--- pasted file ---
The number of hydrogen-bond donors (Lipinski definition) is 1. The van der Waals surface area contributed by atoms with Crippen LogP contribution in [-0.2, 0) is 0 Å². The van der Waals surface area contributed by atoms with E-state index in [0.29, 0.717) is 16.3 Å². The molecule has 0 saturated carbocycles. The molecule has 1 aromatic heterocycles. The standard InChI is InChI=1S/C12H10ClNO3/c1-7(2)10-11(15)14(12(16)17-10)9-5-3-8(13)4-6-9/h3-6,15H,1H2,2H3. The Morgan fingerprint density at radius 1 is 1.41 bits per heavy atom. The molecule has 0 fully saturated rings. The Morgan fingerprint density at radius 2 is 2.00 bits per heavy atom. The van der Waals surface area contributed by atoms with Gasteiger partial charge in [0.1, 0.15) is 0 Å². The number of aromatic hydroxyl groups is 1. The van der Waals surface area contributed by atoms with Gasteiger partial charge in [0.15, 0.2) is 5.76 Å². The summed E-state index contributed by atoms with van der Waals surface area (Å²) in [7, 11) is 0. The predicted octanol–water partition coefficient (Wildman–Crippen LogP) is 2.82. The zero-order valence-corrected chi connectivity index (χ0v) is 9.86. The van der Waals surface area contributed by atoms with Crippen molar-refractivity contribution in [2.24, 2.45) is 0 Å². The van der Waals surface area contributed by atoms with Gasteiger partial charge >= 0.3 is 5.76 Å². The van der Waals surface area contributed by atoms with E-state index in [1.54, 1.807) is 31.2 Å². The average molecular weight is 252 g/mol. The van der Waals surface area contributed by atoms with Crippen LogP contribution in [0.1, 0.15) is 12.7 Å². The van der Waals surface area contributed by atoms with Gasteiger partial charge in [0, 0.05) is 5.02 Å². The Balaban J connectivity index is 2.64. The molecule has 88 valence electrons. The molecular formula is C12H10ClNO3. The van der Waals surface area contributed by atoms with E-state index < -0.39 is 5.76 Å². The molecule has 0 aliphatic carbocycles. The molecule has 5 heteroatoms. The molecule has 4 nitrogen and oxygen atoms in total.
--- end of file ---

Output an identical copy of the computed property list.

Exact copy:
The number of hydrogen-bond donors (Lipinski definition) is 1. The van der Waals surface area contributed by atoms with Crippen LogP contribution in [-0.2, 0) is 0 Å². The van der Waals surface area contributed by atoms with E-state index in [0.29, 0.717) is 16.3 Å². The molecule has 0 saturated carbocycles. The molecule has 1 aromatic heterocycles. The standard InChI is InChI=1S/C12H10ClNO3/c1-7(2)10-11(15)14(12(16)17-10)9-5-3-8(13)4-6-9/h3-6,15H,1H2,2H3. The Morgan fingerprint density at radius 1 is 1.41 bits per heavy atom. The molecule has 0 fully saturated rings. The Morgan fingerprint density at radius 2 is 2.00 bits per heavy atom. The van der Waals surface area contributed by atoms with Gasteiger partial charge in [0.1, 0.15) is 0 Å². The number of aromatic hydroxyl groups is 1. The van der Waals surface area contributed by atoms with Gasteiger partial charge in [0.15, 0.2) is 5.76 Å². The summed E-state index contributed by atoms with van der Waals surface area (Å²) in [7, 11) is 0. The predicted octanol–water partition coefficient (Wildman–Crippen LogP) is 2.82. The zero-order valence-corrected chi connectivity index (χ0v) is 9.86. The van der Waals surface area contributed by atoms with Crippen molar-refractivity contribution in [2.24, 2.45) is 0 Å². The van der Waals surface area contributed by atoms with Gasteiger partial charge >= 0.3 is 5.76 Å². The van der Waals surface area contributed by atoms with E-state index in [1.54, 1.807) is 31.2 Å². The average molecular weight is 252 g/mol. The van der Waals surface area contributed by atoms with Crippen LogP contribution in [0.1, 0.15) is 12.7 Å². The van der Waals surface area contributed by atoms with Gasteiger partial charge in [0, 0.05) is 5.02 Å². The Balaban J connectivity index is 2.64. The molecule has 88 valence electrons. The molecular formula is C12H10ClNO3. The van der Waals surface area contributed by atoms with E-state index < -0.39 is 5.76 Å². The molecule has 0 aliphatic carbocycles. The molecule has 5 heteroatoms. The molecule has 4 nitrogen and oxygen atoms in total.